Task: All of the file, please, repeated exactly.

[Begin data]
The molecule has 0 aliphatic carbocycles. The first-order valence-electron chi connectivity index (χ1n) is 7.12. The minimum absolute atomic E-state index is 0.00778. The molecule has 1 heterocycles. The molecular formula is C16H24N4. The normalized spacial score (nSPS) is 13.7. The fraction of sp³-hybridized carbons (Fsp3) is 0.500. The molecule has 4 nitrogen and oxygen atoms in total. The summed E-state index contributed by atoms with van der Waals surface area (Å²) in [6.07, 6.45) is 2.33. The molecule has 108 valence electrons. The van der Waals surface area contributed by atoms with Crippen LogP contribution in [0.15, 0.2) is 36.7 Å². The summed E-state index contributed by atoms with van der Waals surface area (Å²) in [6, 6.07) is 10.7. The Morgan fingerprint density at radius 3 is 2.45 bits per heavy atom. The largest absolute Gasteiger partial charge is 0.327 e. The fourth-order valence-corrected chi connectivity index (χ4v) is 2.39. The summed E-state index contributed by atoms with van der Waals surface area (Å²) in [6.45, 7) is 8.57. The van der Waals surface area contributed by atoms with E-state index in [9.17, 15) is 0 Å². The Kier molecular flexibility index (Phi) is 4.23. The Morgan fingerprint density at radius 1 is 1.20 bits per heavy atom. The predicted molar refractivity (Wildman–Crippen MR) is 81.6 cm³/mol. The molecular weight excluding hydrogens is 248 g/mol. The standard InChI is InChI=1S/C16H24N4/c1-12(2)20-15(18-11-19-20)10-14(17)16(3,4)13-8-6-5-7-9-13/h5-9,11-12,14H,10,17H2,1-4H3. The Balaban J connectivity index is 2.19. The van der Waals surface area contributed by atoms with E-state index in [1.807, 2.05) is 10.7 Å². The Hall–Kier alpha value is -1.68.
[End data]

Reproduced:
The molecule has 0 aliphatic carbocycles. The first-order valence-electron chi connectivity index (χ1n) is 7.12. The minimum absolute atomic E-state index is 0.00778. The molecule has 1 heterocycles. The molecular formula is C16H24N4. The normalized spacial score (nSPS) is 13.7. The fraction of sp³-hybridized carbons (Fsp3) is 0.500. The molecule has 4 nitrogen and oxygen atoms in total. The summed E-state index contributed by atoms with van der Waals surface area (Å²) in [6.07, 6.45) is 2.33. The molecule has 108 valence electrons. The van der Waals surface area contributed by atoms with Crippen LogP contribution in [0.15, 0.2) is 36.7 Å². The summed E-state index contributed by atoms with van der Waals surface area (Å²) in [6, 6.07) is 10.7. The Morgan fingerprint density at radius 3 is 2.45 bits per heavy atom. The largest absolute Gasteiger partial charge is 0.327 e. The fourth-order valence-corrected chi connectivity index (χ4v) is 2.39. The summed E-state index contributed by atoms with van der Waals surface area (Å²) in [6.45, 7) is 8.57. The van der Waals surface area contributed by atoms with E-state index in [9.17, 15) is 0 Å². The Kier molecular flexibility index (Phi) is 4.23. The Morgan fingerprint density at radius 1 is 1.20 bits per heavy atom. The predicted molar refractivity (Wildman–Crippen MR) is 81.6 cm³/mol. The molecular weight excluding hydrogens is 248 g/mol. The standard InChI is InChI=1S/C16H24N4/c1-12(2)20-15(18-11-19-20)10-14(17)16(3,4)13-8-6-5-7-9-13/h5-9,11-12,14H,10,17H2,1-4H3. The Balaban J connectivity index is 2.19. The van der Waals surface area contributed by atoms with E-state index in [1.807, 2.05) is 10.7 Å². The Hall–Kier alpha value is -1.68.